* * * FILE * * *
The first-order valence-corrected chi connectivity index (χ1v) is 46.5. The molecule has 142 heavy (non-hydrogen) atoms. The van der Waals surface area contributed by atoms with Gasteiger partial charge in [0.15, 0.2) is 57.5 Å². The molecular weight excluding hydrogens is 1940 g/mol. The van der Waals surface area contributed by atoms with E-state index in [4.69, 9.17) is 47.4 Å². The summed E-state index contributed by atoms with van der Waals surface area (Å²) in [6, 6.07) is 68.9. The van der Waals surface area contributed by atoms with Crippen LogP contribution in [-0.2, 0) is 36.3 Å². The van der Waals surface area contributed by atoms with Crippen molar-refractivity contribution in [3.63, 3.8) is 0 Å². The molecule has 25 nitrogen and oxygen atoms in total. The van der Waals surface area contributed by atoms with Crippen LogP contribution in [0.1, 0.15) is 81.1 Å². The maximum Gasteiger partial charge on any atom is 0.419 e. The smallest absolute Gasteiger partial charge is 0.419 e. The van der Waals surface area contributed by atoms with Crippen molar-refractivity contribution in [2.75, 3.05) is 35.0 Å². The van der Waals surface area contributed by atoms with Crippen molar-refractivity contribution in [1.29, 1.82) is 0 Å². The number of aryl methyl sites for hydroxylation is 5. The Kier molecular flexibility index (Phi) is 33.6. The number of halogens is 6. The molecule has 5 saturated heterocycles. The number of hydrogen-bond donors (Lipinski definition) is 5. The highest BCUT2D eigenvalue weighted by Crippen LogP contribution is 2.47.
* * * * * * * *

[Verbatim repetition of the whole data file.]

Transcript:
The first-order valence-corrected chi connectivity index (χ1v) is 46.5. The molecule has 142 heavy (non-hydrogen) atoms. The van der Waals surface area contributed by atoms with Gasteiger partial charge in [0.15, 0.2) is 57.5 Å². The molecular weight excluding hydrogens is 1940 g/mol. The van der Waals surface area contributed by atoms with E-state index in [4.69, 9.17) is 47.4 Å². The summed E-state index contributed by atoms with van der Waals surface area (Å²) in [6, 6.07) is 68.9. The van der Waals surface area contributed by atoms with Crippen LogP contribution in [-0.2, 0) is 36.3 Å². The van der Waals surface area contributed by atoms with Crippen molar-refractivity contribution in [3.63, 3.8) is 0 Å². The molecule has 25 nitrogen and oxygen atoms in total. The van der Waals surface area contributed by atoms with Crippen LogP contribution in [0.1, 0.15) is 81.1 Å². The maximum Gasteiger partial charge on any atom is 0.419 e. The smallest absolute Gasteiger partial charge is 0.419 e. The van der Waals surface area contributed by atoms with Crippen molar-refractivity contribution in [2.75, 3.05) is 35.0 Å². The van der Waals surface area contributed by atoms with Crippen molar-refractivity contribution in [1.29, 1.82) is 0 Å². The number of aryl methyl sites for hydroxylation is 5. The Kier molecular flexibility index (Phi) is 33.6. The number of halogens is 6. The molecule has 5 saturated heterocycles. The number of hydrogen-bond donors (Lipinski definition) is 5. The highest BCUT2D eigenvalue weighted by Crippen LogP contribution is 2.47.